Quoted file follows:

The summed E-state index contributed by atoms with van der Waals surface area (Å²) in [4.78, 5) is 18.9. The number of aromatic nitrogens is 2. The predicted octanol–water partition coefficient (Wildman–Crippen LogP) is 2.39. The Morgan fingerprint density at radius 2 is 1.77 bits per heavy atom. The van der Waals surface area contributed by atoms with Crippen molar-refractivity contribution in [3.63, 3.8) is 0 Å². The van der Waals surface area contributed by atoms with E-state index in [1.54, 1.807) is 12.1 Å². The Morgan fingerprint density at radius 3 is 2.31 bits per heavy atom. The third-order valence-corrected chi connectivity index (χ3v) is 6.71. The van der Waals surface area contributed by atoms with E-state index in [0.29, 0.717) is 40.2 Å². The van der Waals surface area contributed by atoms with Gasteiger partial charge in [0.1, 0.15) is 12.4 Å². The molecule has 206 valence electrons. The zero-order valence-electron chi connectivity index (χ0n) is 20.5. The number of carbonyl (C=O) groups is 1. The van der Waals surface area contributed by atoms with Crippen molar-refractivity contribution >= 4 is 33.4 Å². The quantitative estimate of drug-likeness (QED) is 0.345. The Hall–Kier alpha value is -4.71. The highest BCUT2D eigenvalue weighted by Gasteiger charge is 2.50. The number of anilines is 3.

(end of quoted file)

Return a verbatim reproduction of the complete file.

The summed E-state index contributed by atoms with van der Waals surface area (Å²) in [4.78, 5) is 18.9. The number of aromatic nitrogens is 2. The predicted octanol–water partition coefficient (Wildman–Crippen LogP) is 2.39. The Morgan fingerprint density at radius 2 is 1.77 bits per heavy atom. The van der Waals surface area contributed by atoms with Crippen molar-refractivity contribution in [3.63, 3.8) is 0 Å². The van der Waals surface area contributed by atoms with E-state index in [1.54, 1.807) is 12.1 Å². The Morgan fingerprint density at radius 3 is 2.31 bits per heavy atom. The third-order valence-corrected chi connectivity index (χ3v) is 6.71. The van der Waals surface area contributed by atoms with E-state index in [0.29, 0.717) is 40.2 Å². The van der Waals surface area contributed by atoms with Gasteiger partial charge in [0.1, 0.15) is 12.4 Å². The molecule has 206 valence electrons. The zero-order valence-electron chi connectivity index (χ0n) is 20.5. The number of carbonyl (C=O) groups is 1. The van der Waals surface area contributed by atoms with Crippen molar-refractivity contribution >= 4 is 33.4 Å². The quantitative estimate of drug-likeness (QED) is 0.345. The Hall–Kier alpha value is -4.71. The highest BCUT2D eigenvalue weighted by Gasteiger charge is 2.50. The number of anilines is 3.